Japanese court grants ex-Nissan chief Ghosn's request to change residences

Source: Xinhua| 2019-05-09 20:08:29|Editor: xuxin
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TOKYO, May 9 (Xinhua) -- Former Nissan Motor Co. Chairman Carlos Ghosn's request to move residences while released on bail was granted by a Japanese court, sources close to the matter said Thursday.

The Tokyo District Court, investigative sources said, has permitted the ex-auto tycoon to move a house in Tokyo's upscale Minato Ward, marking the first departure from the apartment complex he was required to stay at in Tokyo's Shibuya district.

Prior to the court's decision to allow him to relocate, Ghosn had been required to stay at the apartment complex in Shibuya during both his stints on bail, the first beginning March 5 following his initial arrest in mid-November.

The 65-year-old's release from detention for a second time, on 500 million yen (4.55 million U.S. dollars) bail on April 26, also saw Ghosn restricted to the Shibuya-based apartment.

Under his bail conditions, he was also prohibited from meeting his wife, Carole, without permission from the court, as prosecutors believe she may have tried to contact people involved in the case on Ghosn's behalf to ensure testimonies line up.

The latest charges facing Ghosn are connected to an allegation of aggravated breach of trust, with prosecutors believing that a portion of Nissan funds paid to a distributor in Oman were ostensibly funneled back to Ghosn for personal use.

Such use includes the alleged purchase a 1.6-billion-yen (14.57-million-U.S. dollar) luxury yacht for use by Ghosn's family and others.

The prosecutors believe that in this instance, the misuse of funds cost Nissan around 5 million U.S. dollars in losses.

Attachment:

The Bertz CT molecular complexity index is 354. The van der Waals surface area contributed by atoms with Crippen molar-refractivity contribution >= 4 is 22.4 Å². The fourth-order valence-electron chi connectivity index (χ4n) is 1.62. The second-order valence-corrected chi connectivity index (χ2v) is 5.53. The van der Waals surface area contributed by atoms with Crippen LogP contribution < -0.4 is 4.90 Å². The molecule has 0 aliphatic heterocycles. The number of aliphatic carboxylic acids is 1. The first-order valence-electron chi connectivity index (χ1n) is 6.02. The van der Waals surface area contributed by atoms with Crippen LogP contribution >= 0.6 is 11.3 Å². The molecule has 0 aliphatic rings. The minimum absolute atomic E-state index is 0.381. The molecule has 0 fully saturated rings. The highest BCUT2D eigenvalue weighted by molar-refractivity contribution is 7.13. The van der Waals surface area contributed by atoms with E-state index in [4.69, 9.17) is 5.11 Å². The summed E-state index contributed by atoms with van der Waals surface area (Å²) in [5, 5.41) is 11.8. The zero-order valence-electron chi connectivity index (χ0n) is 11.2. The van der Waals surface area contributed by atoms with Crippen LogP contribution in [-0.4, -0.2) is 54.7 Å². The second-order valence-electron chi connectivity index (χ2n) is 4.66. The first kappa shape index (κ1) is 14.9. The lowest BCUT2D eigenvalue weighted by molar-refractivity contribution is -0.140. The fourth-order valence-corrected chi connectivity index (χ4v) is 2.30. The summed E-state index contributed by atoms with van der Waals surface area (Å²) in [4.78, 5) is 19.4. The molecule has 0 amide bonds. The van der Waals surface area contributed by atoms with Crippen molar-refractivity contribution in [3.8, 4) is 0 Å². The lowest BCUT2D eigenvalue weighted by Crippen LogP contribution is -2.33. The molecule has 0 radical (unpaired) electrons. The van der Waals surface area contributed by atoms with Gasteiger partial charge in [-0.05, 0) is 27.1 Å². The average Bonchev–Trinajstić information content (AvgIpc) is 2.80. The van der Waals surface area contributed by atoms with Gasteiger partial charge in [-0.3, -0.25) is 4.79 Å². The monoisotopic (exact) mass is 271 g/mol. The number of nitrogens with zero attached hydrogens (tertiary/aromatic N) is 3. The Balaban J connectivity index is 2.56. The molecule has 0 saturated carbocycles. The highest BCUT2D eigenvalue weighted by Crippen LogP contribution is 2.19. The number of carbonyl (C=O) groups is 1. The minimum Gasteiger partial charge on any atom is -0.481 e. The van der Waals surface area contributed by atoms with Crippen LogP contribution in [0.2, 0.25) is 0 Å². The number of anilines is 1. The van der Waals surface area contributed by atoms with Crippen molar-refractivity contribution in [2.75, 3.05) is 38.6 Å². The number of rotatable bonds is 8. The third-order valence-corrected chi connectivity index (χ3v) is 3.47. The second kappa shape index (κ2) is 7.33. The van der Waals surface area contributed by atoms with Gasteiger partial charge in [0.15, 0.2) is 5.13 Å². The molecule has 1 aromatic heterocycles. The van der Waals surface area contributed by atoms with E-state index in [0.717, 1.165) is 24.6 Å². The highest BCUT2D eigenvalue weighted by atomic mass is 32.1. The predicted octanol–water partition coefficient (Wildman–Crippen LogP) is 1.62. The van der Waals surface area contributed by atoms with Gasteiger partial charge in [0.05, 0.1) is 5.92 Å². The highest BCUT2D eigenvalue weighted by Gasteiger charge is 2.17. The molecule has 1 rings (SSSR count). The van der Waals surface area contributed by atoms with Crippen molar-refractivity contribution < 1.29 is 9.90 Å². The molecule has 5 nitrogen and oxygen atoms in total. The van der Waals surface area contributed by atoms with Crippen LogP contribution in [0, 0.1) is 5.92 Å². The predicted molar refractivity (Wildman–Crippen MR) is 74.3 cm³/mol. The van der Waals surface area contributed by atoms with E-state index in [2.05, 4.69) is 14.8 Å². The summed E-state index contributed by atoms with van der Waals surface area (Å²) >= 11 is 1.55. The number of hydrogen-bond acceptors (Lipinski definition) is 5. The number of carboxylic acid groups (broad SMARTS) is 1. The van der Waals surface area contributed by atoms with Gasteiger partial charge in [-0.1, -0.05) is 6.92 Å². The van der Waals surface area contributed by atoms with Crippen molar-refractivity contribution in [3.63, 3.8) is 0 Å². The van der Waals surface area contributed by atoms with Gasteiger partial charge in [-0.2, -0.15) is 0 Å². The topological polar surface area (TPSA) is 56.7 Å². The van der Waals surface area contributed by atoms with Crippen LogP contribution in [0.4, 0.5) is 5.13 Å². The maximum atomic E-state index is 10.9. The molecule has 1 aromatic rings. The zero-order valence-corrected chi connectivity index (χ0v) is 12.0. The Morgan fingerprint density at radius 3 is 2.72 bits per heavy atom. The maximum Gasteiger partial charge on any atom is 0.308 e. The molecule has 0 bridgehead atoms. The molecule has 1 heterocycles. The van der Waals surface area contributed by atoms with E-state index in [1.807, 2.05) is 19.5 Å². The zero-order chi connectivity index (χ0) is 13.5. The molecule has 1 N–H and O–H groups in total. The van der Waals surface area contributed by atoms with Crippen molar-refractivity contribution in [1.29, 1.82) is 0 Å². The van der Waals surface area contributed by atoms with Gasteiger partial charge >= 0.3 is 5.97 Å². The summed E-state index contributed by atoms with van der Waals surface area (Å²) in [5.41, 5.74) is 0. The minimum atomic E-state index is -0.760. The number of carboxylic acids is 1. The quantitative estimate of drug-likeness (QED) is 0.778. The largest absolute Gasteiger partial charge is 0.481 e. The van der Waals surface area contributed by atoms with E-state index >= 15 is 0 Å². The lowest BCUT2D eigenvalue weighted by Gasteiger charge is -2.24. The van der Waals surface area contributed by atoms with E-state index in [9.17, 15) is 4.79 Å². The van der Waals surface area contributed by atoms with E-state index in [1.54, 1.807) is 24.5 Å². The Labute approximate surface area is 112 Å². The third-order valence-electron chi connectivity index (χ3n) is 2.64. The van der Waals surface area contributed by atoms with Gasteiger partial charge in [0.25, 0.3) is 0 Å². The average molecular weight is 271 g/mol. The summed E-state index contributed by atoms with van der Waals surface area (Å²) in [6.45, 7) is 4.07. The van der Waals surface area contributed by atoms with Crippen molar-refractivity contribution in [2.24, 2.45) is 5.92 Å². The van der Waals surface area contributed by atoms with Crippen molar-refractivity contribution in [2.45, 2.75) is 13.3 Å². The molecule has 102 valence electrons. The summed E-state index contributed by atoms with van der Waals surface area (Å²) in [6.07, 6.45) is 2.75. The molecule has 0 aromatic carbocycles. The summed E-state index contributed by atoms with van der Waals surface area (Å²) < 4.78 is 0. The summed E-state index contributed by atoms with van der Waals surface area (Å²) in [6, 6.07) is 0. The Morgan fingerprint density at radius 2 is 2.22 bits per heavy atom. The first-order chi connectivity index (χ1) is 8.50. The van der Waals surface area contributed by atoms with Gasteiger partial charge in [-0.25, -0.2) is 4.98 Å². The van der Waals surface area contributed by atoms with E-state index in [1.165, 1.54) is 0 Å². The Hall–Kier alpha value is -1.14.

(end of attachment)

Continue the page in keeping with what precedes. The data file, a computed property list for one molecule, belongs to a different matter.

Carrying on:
Ghosn was first arrested on Nov. 19 on charges of under-reporting his remuneration for years in Nissan's securities reports presented to Japanese regulators and is also facing a separate charge of aggravated breach of trust, for allegedly transferring private investment losses to Nissan.

He was previously released on bail after serving 108 days at a detention facility in Tokyo, but was rearrested on April 4.

Ghosn, who holds Brazilian, French and Lebanese citizenship, also had a criminal complained filed against him by Nissan, over the most recent allegation of aggravated breach of trust.

The once-feted kingpin served as Nissan's chief executive officer following the automaker's capital alliance made with Renault and as Nissan president from 2000 and its chief executive officer from 2001 to 2017.

Nissan Motor Co. shareholders have since ousted Ghosn from its board, severing a near two-decade relationship with the auto executive who is widely credited for rescuing Nissan from near-bankruptcy in 1999.

As well as being removed as Nissan chairman after his initial arrest, he was also dismissed as chairman of Mitsubishi Motors Corp. and replaced as chairman of Renault SA after he tendered his resignation while in detention in Tokyo.

Renault SA and Mitsubishi Motors Corp., who comprise the Ghost-created alliance with Nissan, have said that Ghosn will step down as a director in June.

In a video message released by his lawyers after he was rearrested on April 4, Ghosn maintained his innocence and claimed that he had been the victim of a conspiracy at Nissan involving other executives.

Ghosn's case has highlighted Japan's tough judicial system that allows for suspects to be detained for inordinately long periods of time as prosecutors seek to force a confession.

His lawyer Junichiro Hironaka has blasted the system as being akin to "hostage justice."